Julia Coney also broached this issue in a blog post that she wrote in response to Karen MacNeil’s article ‘Beyond the Wine Glass – A New Glass Ceiling’, which raised issue with a lack of gender balance in the wine sector. The problem, as Coney’s response flagged, was that she “did not see one African-American woman among the photos” posted alongside the article. “I’m certain you [MacNeil] didn’t ask one,” she commented.
She continued in her post: “To quote you [MacNeil]. ‘The fact remains that the wine industry needs more women’. I want to add to that statement. The fact remains that the wine industry needs more women, more people of color in wine media, wine journalism, winemaking, and more support for the people in our industry who are not recognized.”
This point has been emphasised by Dan Vu, Marketing Director of E. & J. Gallo’s Barefoot Wine, who mentioned it during the Strength in Diversity session held earlier this year. “Are we really that welcoming? [In terms of an outreach to black consumers], in particular it’s black women who feel, ‘We like wine, we like the idea of wine, but we don’t feel loved by wine.’ […] We need to make sure that this community feels welcomed by the wine industry.”
Wine educator and consultant Tanisha Townsend also spoke about the barriers to entry in the wine industry and a feeling of estrangement. “Just because something is ‘open’ to you that doesn’t mean that it’s a welcoming atmosphere and everyone is made to feel like they belong,” she explained.
“We can change this by having conversations around it, creating and continuing mentorship and scholarship programmes. The more communities that are built in the industry and the more active people are, the more others will look up and think, ‘Wow, ok…I think there is a place for me here, I can do this!’”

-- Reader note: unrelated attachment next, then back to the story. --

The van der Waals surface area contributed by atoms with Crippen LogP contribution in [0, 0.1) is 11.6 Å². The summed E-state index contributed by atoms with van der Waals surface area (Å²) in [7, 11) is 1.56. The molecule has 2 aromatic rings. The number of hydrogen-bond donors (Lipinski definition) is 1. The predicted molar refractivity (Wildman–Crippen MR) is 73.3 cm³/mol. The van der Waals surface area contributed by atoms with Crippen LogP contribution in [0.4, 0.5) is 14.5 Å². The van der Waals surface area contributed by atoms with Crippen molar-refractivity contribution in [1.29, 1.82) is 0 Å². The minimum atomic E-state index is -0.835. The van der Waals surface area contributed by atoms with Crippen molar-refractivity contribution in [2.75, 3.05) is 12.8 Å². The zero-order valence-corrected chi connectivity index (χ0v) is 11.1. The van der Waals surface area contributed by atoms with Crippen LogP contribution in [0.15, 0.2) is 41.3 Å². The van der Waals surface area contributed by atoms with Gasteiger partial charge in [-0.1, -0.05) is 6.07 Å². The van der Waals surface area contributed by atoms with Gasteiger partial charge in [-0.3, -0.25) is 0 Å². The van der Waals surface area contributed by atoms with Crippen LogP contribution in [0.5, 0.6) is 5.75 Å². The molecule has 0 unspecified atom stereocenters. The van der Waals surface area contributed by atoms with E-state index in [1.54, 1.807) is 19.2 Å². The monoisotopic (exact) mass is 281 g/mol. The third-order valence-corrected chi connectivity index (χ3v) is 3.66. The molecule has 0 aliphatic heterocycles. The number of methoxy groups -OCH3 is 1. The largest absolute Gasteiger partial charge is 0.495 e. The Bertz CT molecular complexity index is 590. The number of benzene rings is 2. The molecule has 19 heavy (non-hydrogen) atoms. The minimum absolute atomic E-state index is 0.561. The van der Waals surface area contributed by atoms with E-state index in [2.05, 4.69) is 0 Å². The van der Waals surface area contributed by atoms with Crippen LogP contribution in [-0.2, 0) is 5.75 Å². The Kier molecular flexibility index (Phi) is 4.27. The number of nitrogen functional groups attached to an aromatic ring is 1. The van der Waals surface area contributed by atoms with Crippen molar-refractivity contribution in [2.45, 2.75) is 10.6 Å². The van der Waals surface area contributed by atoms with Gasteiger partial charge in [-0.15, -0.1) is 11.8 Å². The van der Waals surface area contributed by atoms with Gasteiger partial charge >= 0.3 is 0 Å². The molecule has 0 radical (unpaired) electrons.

Fear is a barrier
It’s wonderful that we live in an age now where things are becoming more balanced – but while we have some distance to go until we reach an equilibrium, we’re also living in a world where one misstep can dish out a whole lot of nastiness.
As such there is a fear factor, and we seriously need to address it.
What is right seems to change on a daily basis and although it’s great to see positive change, are there situations in which we are taking this too far, or reacting in a way which is too aggressive when one makes an innocent mistake?
As Stephen Fry so controversially (or perhaps not…) stated, while he wants everyone to feel comfortable in the world, he doesn’t believe “political correctness is the way to achieve that”.
Theresa Heredia, a winemaker from Gary Farrell Winery, raised this point during the aforementioned Strength in Diversity session.
“The fear is real,” she said, “the fear of misstepping, of saying the wrong thing to somebody. That fear is like a giant wall that’s been preventing us from having these discussions and preventing us from moving forward and making it seem as though we don’t want to have diversity in the wine industry, and we do. We really do. We can’t let people of colour do all the work for us.”
As Heredia told the audience, it’s time to “rip the band-aid off” and begin to reach out to people.
“Working on equity and inclusivity at our organisations is how we’re going to get over the fear,” Heredia advised during the session. “Teaching everyone on staff how to talk to one another. We can’t be afraid of speaking about race. We can’t be afraid to talk about diversity. We have to be able to engage and ask questions.”
Indeed. Only by asking questions can we start to improve things, so as a society we not only need to start asking these questions, but we also need to be forgiving of those asking them. How else otherwise can we ever learn what is right?
Has anything changed in the wine sector?
During our research to put this article together, it seemed that progress in the wine sector has been pretty slow but there has been some.
In a brief chat over Linked In with Gaiter, she pointed us in the direction of a blog post she’d written last year which highlighted some signs of progress towards a more inclusive wine culture.
For example, Coney has established Black Wine Professionals, a database of writers, speakers, educators, retailers, etc., which also provides educational and mentoring tools. We also saw the first black woman appear on the cover of a Wine Enthusiast’s 40 Under 40 Issue.